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The Moneyers of England, 973–1086: Labour organisation in the Late Anglo-Saxon and Early Anglo-Norman English mintsJeremy Piercy 2019 © BAR Publishing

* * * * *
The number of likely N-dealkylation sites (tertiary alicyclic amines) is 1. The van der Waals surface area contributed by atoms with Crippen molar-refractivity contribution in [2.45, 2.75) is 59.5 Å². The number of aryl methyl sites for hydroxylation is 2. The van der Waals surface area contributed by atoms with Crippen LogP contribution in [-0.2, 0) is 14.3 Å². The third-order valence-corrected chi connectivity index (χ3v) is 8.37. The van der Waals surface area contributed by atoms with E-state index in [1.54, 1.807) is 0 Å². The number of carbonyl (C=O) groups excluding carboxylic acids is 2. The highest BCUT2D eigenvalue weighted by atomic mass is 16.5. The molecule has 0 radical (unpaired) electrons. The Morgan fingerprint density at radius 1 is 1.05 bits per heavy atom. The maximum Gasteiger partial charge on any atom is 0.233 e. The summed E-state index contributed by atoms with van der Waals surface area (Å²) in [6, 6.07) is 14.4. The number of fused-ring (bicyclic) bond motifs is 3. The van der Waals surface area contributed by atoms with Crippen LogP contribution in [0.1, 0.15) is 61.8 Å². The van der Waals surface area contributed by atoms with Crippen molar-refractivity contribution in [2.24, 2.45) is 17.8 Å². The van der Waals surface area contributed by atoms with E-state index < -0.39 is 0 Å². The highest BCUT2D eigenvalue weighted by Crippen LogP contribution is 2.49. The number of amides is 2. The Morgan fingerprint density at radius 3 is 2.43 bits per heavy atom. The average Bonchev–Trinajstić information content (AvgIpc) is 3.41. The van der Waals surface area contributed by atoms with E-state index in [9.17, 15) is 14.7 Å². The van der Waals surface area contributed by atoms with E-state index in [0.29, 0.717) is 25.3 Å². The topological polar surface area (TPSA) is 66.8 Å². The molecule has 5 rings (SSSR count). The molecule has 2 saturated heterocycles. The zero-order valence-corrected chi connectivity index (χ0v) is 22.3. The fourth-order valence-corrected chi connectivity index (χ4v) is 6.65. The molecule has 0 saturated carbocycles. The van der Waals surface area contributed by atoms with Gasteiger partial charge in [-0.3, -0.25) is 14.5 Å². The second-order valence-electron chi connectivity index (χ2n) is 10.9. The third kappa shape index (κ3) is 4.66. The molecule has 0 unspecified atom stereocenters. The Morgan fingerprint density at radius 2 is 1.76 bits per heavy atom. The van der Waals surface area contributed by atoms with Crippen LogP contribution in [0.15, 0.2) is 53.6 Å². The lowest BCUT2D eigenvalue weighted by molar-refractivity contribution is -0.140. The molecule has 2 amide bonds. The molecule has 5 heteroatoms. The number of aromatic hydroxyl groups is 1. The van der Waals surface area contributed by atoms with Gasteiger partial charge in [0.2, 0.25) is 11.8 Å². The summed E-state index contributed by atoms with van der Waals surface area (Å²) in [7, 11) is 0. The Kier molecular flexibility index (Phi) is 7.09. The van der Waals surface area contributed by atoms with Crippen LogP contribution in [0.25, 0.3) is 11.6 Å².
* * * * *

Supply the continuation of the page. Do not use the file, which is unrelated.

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The book examines the moneyers, those men responsible for minting the king's coinage, within developing urban society in England during the tenth and eleventh centuries to address both their status and whether the internal workplace organisation of the mints might reflect the complexity of an Anglo-Saxon 'state'. In reviewing the minting operation of late Anglo-Saxon England, and the men in charge of those mints, a better picture of the social history of pre-Conquest England is realised. These men were likely part of the thegnly or burgess class and how they organised themselves might reflect broader trends in how those outside of the aristocracy acted in response to royal directives. The book outlines a new and innovative method of analysing the organisation of labour in Medieval England. These new techniques and methodologies provide support for a previously unknown level of complexity in English minting.Accompanying the book are several digital downloads, including the Moneyers of England Database, 973-1086, consisting of information on 3,646 periods of moneyer activity derived from 28,576 individual coins produced at ninety-nine geographic locations.
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